The Lead-Up To America’s Entry Into WWI
When World War I broke out across Europe in 1914, President Woodrow Wilson, proclaimed American neutrality and was widely supported for doing so.
However, public opinion in the United States changed after 128 American passengers lost their lives on the British ocean liner RMS Lusitania when a German U-boat sank it off the coast of Ireland in 1915.
This controversy, combined with the Zimmermann telegram affair – that revealed a potential alliance between Mexico and Germany against America – prompted the president to ask the United States Congress for a declaration of war against Germany.
President Wilson argued that Germany’s violation of an agreement to suspend unregulated submarine warfare in the Mediterranean and the North Atlantic, as well as its attempts to bring Mexico into an alliance against the United States, were justification for war.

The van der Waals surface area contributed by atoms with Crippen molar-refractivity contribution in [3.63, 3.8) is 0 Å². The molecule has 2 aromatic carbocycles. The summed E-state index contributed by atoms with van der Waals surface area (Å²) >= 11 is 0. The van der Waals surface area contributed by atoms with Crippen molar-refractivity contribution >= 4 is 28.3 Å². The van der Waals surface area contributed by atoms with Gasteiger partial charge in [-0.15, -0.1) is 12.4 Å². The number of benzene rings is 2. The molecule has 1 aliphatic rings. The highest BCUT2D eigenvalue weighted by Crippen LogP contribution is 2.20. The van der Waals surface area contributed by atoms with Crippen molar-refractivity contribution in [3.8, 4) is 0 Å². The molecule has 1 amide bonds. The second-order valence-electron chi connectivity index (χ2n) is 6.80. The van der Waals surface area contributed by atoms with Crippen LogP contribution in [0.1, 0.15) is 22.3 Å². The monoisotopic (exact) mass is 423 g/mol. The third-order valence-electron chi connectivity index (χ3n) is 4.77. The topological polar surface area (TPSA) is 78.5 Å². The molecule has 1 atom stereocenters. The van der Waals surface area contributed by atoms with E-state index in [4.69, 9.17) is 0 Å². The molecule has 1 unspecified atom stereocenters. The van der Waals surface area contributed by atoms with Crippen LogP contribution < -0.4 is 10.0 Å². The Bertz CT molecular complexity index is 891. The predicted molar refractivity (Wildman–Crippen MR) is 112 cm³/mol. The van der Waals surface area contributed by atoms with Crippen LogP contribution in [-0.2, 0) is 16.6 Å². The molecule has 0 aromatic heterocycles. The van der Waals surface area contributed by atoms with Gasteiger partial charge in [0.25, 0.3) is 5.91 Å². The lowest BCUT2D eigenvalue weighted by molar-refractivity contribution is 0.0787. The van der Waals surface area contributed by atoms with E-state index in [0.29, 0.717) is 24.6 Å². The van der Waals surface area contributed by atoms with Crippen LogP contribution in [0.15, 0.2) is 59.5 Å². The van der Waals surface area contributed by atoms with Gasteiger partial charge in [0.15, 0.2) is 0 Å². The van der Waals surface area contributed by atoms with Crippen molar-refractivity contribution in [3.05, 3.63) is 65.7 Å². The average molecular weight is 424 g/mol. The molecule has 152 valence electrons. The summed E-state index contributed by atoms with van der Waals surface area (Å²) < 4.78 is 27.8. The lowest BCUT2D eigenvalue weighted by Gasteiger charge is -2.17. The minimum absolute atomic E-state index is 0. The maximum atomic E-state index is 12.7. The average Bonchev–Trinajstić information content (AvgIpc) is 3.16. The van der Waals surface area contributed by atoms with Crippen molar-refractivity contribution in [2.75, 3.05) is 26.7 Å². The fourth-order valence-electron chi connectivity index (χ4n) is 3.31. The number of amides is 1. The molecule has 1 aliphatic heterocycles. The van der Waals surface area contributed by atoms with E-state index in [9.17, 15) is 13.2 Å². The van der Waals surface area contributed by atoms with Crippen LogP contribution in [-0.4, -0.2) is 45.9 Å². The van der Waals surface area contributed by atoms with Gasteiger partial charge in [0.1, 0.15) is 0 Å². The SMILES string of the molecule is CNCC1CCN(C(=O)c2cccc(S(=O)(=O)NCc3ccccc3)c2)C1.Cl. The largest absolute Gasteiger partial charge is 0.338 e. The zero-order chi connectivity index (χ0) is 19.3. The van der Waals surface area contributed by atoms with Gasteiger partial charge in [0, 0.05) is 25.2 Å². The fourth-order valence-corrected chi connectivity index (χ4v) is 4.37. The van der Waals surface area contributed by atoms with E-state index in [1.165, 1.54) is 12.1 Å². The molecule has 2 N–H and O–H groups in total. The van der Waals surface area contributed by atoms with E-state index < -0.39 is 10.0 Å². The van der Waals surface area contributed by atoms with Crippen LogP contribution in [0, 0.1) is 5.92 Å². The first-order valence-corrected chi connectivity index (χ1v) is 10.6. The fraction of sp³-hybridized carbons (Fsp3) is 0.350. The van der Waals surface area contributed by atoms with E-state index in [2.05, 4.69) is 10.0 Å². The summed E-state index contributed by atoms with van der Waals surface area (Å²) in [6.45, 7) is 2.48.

The Zimmermann Telegram
On March 1st, 1917, the American people learned of Germany’s plan to ally with Mexico if the United States entered the war.
Months before this revelation, British intelligence had intercepted a secret message from Arthur Zimmerman (the German foreign minister) to the Mexican government, seeking an alliance that would include Japan to recover territory Mexico lost to the United States in the Mexican-American War of 1846-1848.
Zimmermann’s proposal of alliance with Mexico may have seemed anomalous at the time. However, Zimmermann sent the telegram anticipating unrestricted submarine warfare, a move the German Imperial government expected to draw the United States into the Great War.
The Germans hoped that conflict with Mexico would slow the supply of cargo and troops to the Allied war effort.
There were initially suspicions that the telegram was a forgery to entice America into conflict. However, Zimmermann gave a speech in the Reichstag on March 29th, 1917, confirming the telegram’s authenticity.
The Zimmermann telegram strengthened American public opinion against the Germans and was regarded as one of Britain’s most significant intelligence accomplishments of World War I.